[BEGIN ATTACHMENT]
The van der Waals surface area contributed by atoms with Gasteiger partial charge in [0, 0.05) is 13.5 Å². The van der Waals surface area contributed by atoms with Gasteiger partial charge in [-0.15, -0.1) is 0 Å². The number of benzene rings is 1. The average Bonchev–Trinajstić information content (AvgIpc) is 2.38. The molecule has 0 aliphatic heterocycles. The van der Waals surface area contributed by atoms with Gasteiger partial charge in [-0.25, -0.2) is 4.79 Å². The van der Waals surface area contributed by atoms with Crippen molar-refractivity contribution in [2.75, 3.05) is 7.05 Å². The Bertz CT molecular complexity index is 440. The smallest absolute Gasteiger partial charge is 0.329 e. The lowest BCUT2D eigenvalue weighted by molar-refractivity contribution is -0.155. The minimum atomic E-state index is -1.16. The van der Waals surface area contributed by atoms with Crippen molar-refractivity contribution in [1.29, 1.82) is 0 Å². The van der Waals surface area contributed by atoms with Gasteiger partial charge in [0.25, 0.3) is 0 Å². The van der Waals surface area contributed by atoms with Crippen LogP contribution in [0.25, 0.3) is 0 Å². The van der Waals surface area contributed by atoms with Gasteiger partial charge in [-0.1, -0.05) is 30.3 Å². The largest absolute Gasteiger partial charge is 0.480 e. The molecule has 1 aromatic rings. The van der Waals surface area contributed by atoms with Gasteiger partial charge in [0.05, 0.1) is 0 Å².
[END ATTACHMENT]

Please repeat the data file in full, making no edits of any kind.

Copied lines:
The van der Waals surface area contributed by atoms with Gasteiger partial charge in [0, 0.05) is 13.5 Å². The van der Waals surface area contributed by atoms with Gasteiger partial charge in [-0.15, -0.1) is 0 Å². The number of benzene rings is 1. The average Bonchev–Trinajstić information content (AvgIpc) is 2.38. The molecule has 0 aliphatic heterocycles. The van der Waals surface area contributed by atoms with Gasteiger partial charge in [-0.25, -0.2) is 4.79 Å². The van der Waals surface area contributed by atoms with Crippen molar-refractivity contribution in [2.75, 3.05) is 7.05 Å². The Bertz CT molecular complexity index is 440. The smallest absolute Gasteiger partial charge is 0.329 e. The lowest BCUT2D eigenvalue weighted by molar-refractivity contribution is -0.155. The minimum atomic E-state index is -1.16. The van der Waals surface area contributed by atoms with Crippen molar-refractivity contribution in [1.29, 1.82) is 0 Å². The van der Waals surface area contributed by atoms with Gasteiger partial charge in [0.25, 0.3) is 0 Å². The van der Waals surface area contributed by atoms with Crippen LogP contribution in [0.25, 0.3) is 0 Å². The van der Waals surface area contributed by atoms with Gasteiger partial charge in [-0.1, -0.05) is 30.3 Å². The largest absolute Gasteiger partial charge is 0.480 e. The molecule has 1 aromatic rings. The van der Waals surface area contributed by atoms with Gasteiger partial charge in [0.05, 0.1) is 0 Å².